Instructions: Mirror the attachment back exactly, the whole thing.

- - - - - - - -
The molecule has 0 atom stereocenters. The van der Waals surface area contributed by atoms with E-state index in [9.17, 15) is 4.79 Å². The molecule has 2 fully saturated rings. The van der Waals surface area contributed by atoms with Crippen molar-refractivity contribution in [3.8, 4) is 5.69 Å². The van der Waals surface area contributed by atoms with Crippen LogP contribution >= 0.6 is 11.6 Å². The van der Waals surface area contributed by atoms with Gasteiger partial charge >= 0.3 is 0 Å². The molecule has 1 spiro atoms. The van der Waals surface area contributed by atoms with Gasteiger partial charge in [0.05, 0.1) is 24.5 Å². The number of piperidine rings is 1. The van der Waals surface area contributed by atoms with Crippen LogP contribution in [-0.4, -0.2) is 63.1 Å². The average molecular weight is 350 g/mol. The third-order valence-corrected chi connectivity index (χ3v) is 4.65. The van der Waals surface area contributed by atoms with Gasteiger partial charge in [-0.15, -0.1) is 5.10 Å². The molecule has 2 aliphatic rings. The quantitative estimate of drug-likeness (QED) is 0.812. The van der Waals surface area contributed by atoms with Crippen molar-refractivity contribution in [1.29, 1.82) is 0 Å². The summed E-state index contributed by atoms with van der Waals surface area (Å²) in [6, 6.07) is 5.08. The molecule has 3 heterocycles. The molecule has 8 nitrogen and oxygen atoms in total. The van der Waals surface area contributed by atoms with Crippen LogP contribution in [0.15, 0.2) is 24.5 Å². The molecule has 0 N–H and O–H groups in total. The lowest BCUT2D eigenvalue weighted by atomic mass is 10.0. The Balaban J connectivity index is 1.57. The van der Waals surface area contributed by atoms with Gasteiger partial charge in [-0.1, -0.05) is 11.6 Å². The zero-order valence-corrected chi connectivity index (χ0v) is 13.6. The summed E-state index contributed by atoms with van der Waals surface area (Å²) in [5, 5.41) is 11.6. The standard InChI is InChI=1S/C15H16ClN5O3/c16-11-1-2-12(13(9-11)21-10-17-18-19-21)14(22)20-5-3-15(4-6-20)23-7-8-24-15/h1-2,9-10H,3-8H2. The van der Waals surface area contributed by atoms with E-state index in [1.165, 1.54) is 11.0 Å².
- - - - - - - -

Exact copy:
The molecule has 0 atom stereocenters. The van der Waals surface area contributed by atoms with E-state index in [9.17, 15) is 4.79 Å². The molecule has 2 fully saturated rings. The van der Waals surface area contributed by atoms with Crippen molar-refractivity contribution in [3.8, 4) is 5.69 Å². The van der Waals surface area contributed by atoms with Crippen LogP contribution >= 0.6 is 11.6 Å². The van der Waals surface area contributed by atoms with Gasteiger partial charge >= 0.3 is 0 Å². The molecule has 1 spiro atoms. The van der Waals surface area contributed by atoms with Gasteiger partial charge in [0.05, 0.1) is 24.5 Å². The number of piperidine rings is 1. The van der Waals surface area contributed by atoms with Crippen LogP contribution in [-0.4, -0.2) is 63.1 Å². The average molecular weight is 350 g/mol. The third-order valence-corrected chi connectivity index (χ3v) is 4.65. The van der Waals surface area contributed by atoms with Gasteiger partial charge in [-0.15, -0.1) is 5.10 Å². The molecule has 2 aliphatic rings. The quantitative estimate of drug-likeness (QED) is 0.812. The van der Waals surface area contributed by atoms with Crippen molar-refractivity contribution in [1.29, 1.82) is 0 Å². The summed E-state index contributed by atoms with van der Waals surface area (Å²) in [6, 6.07) is 5.08. The molecule has 3 heterocycles. The molecule has 8 nitrogen and oxygen atoms in total. The van der Waals surface area contributed by atoms with Crippen LogP contribution in [0.15, 0.2) is 24.5 Å². The molecule has 0 N–H and O–H groups in total. The lowest BCUT2D eigenvalue weighted by atomic mass is 10.0. The Balaban J connectivity index is 1.57. The van der Waals surface area contributed by atoms with Gasteiger partial charge in [-0.1, -0.05) is 11.6 Å². The zero-order valence-corrected chi connectivity index (χ0v) is 13.6. The summed E-state index contributed by atoms with van der Waals surface area (Å²) in [5, 5.41) is 11.6. The standard InChI is InChI=1S/C15H16ClN5O3/c16-11-1-2-12(13(9-11)21-10-17-18-19-21)14(22)20-5-3-15(4-6-20)23-7-8-24-15/h1-2,9-10H,3-8H2. The van der Waals surface area contributed by atoms with E-state index in [1.165, 1.54) is 11.0 Å².